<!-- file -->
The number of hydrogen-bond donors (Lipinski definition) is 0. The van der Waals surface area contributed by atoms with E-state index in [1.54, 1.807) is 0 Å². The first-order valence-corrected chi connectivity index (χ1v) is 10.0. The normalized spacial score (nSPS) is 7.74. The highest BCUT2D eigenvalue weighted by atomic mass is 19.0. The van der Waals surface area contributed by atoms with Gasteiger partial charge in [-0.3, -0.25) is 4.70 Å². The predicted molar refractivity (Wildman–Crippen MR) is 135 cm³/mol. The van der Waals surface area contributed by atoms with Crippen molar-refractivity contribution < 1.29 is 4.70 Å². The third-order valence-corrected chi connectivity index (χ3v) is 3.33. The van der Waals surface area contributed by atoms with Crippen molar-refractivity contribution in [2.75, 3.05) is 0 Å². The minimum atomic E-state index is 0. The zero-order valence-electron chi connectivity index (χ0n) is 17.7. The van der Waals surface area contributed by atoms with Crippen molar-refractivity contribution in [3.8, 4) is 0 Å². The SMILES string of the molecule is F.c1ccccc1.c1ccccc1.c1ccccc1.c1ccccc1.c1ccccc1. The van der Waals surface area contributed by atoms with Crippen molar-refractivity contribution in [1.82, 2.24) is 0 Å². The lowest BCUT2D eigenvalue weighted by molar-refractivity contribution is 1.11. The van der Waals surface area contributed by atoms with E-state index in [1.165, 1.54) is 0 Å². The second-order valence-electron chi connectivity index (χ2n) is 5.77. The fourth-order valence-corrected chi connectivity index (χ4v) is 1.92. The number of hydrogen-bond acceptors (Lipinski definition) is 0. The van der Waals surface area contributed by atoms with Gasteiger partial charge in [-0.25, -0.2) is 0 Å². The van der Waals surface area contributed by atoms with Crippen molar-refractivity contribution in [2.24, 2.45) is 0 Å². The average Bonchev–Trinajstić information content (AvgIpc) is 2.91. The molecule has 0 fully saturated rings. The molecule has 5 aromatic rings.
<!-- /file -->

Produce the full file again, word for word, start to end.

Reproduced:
The number of hydrogen-bond donors (Lipinski definition) is 0. The van der Waals surface area contributed by atoms with E-state index in [1.54, 1.807) is 0 Å². The first-order valence-corrected chi connectivity index (χ1v) is 10.0. The normalized spacial score (nSPS) is 7.74. The highest BCUT2D eigenvalue weighted by atomic mass is 19.0. The van der Waals surface area contributed by atoms with Gasteiger partial charge in [-0.3, -0.25) is 4.70 Å². The predicted molar refractivity (Wildman–Crippen MR) is 135 cm³/mol. The van der Waals surface area contributed by atoms with Crippen molar-refractivity contribution < 1.29 is 4.70 Å². The third-order valence-corrected chi connectivity index (χ3v) is 3.33. The van der Waals surface area contributed by atoms with Crippen molar-refractivity contribution in [2.75, 3.05) is 0 Å². The minimum atomic E-state index is 0. The zero-order valence-electron chi connectivity index (χ0n) is 17.7. The van der Waals surface area contributed by atoms with Crippen molar-refractivity contribution in [3.8, 4) is 0 Å². The SMILES string of the molecule is F.c1ccccc1.c1ccccc1.c1ccccc1.c1ccccc1.c1ccccc1. The van der Waals surface area contributed by atoms with Crippen molar-refractivity contribution in [1.82, 2.24) is 0 Å². The lowest BCUT2D eigenvalue weighted by molar-refractivity contribution is 1.11. The van der Waals surface area contributed by atoms with E-state index in [1.165, 1.54) is 0 Å². The second-order valence-electron chi connectivity index (χ2n) is 5.77. The fourth-order valence-corrected chi connectivity index (χ4v) is 1.92. The number of hydrogen-bond acceptors (Lipinski definition) is 0. The van der Waals surface area contributed by atoms with Gasteiger partial charge in [-0.25, -0.2) is 0 Å². The van der Waals surface area contributed by atoms with Crippen molar-refractivity contribution in [2.24, 2.45) is 0 Å². The average Bonchev–Trinajstić information content (AvgIpc) is 2.91. The molecule has 0 fully saturated rings. The molecule has 5 aromatic rings.